“I may need to miss class because ESPN is filming a piece about my brother who had ALS, ” said one of my students. Although I remember studying about ALS (Lou Gehrig’s disease), I didn’t remember the bulbar onset form of ALS with symptoms that include uncontrollable outbursts of laughter and weeping. With ALS, patients have described the absolute worst thing being the loss of control over their bodies and their emotions. For a control-freak like me, I can’t imagine much worse, except perhaps the loss of my kids. It is a deep-seated fear, so much so that I become like those in medieval times, wanting to make a sign to ward off evil spirits. Even writing it makes it too close to reality, so much so that I hesitated before writing this sentence. Superstitions like this are funny constructs designed to give us the illusion of control: If I do X, I can prevent Y.
So much of medicine can be described like this, though we couch it in percentages and terms like risk or probability. We tell our patients, if you exercise, eat right, and lead a healthy lifestyle, we can prevent_____ (fill in the blank here).
When a diagnosis like ALS is given to a young, healthy male, it leads me back to that same feeling of helplessness we spend our lives in medicine avoiding if at all possible. We try to avoid uncertainty, but in reality, there is so much in medicine that we have no control over. There are whole TV programs and countless books devoted to mystery disorders that we don’t know how to treat and that we can’t diagnose.
I tell my patients all the time that medicine is an art, not a science, though we make it out be one, with research studies and laboratory testing. And then we are taken aback when we fail our patients, either through misdiagnosis or a medication prescribed that is ineffective, and our patients blame us. We were the ones who presented medicine as an exactitude, so is it any wonder? How can anything be exact when we are dealing with human beings, uniquely formed and miraculous?
Pharmacogenomics is presenting itself and teasing us with the promise of “personalized medicine”. Finally, we think, by breaking ourselves down into our quaternary code of A, C, T, and Gs, perhaps we have unlocked the key to health and long life. If you study the ICD-9/10 books, you see that we have a lot of codes for symptoms and illnesses, but not as many for treatments. In some cases, all we can do is describe an illness, and then perhaps be able to predict its course. What we cannot always do is predict its path through someone’s life or psyche, and frequently all we can do is ease their pain. We murmur platitudes, sincere in their sympathy, but ineffective, “I’m so sorry to hear that your brother died,” knowing the reality of his diagnosis meant his death was inevitable, no matter what we might have done.
If we talk to our patient and discuss the innate difficulty in treating human beings, do we do them a disservice? There are those patients who want to believe we are the experts, and that we have it all figured out. There is much to be said for the placebo effect, which is very real.
In teaching, it is difficult to convey this duality to students. I expect them to know these signs & symptoms about this diagnosis, and how to recognize and treat this, but in practice, it will rarely be this straight-forward. Patients will expect answers and sometimes, we will not have any to give. Is it a reality they must come to on their own, or must we break down their belief in a system which is not perfect in order to make them better clinicians?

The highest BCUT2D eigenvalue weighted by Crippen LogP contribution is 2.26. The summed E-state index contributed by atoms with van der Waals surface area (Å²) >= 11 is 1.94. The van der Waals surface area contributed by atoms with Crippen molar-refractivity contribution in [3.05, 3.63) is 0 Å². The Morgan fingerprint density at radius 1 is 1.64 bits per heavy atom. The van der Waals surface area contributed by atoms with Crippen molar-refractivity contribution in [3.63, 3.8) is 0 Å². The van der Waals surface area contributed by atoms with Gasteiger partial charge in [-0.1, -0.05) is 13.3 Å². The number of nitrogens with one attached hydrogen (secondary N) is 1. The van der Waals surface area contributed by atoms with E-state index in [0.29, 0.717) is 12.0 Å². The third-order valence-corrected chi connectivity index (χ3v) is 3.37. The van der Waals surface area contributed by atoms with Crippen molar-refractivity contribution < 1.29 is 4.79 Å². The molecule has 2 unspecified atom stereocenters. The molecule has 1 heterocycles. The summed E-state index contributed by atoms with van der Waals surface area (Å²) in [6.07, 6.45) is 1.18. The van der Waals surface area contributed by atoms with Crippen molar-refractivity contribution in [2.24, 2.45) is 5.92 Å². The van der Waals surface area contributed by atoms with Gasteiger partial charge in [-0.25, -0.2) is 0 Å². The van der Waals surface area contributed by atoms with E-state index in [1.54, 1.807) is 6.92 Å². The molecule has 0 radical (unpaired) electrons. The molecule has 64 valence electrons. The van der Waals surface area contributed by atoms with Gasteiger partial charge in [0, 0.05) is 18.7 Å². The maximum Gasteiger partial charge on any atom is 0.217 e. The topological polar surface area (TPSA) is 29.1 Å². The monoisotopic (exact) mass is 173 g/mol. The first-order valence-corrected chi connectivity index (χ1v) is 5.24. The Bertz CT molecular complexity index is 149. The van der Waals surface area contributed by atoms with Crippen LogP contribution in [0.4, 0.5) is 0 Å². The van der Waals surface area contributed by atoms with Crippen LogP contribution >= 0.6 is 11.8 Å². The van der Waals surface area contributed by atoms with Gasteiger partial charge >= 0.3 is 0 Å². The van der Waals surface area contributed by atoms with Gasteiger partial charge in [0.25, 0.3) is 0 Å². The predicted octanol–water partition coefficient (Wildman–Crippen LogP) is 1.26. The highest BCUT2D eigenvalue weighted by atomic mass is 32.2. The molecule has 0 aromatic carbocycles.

One of my patients today was angry at the entire medical profession. He frowned at me, his bushy eyebrows knitted together, lips drawn together tightly. His answers were short, and he eyed me like I might snatch the oxygen tubing from around his neck. His gruff words and stiff manner belied his belief that we, in the medical community, were not doing enough to treat his multiple medical problems. He listed example after example of his previous providers’ mistakes. In each example, the underlying theme was that no one had listened to him. His unspoken words said, “Please hear me.”
The key, I think, is in listening to our patients. Because they are unique, each with their own story, I tell my students that a patient’s history is the key. Inevitably, on tests, they will miss a detail of the patient’s history that is pivotal, something that changes everything. The same can be true in real life. My grumpy patient left and hugged me, not because I made any changes in his medications, or discovered anything that might cure him of any of his diseases, but because I took the time to hear him. Even with all of our technology, our attempts to whittle people down to codes and numbers, nothing replaces one human being listening carefully to another human being’s story.
Today I am grateful to be in a profession where listening is still considered important, though the time pressure to see more and more patients has worsened across the country. I am thankful I was able to make a difference for this one patient, to help restore his faith even temporarily in a medical system that is imperfect, staffed by imperfect humans in an imperfect world. I am grateful for my students who quest every day to master all that they need to learn to be good physician assistants. I pray that all of us can survive our absolute worst thing no matter what it might be, with grace and understanding.
This is a beautiful post written by a man who was diagnosed with ALS at age 39 and who did his best to live with grace and humor despite his illness. It inspired my title of this piece: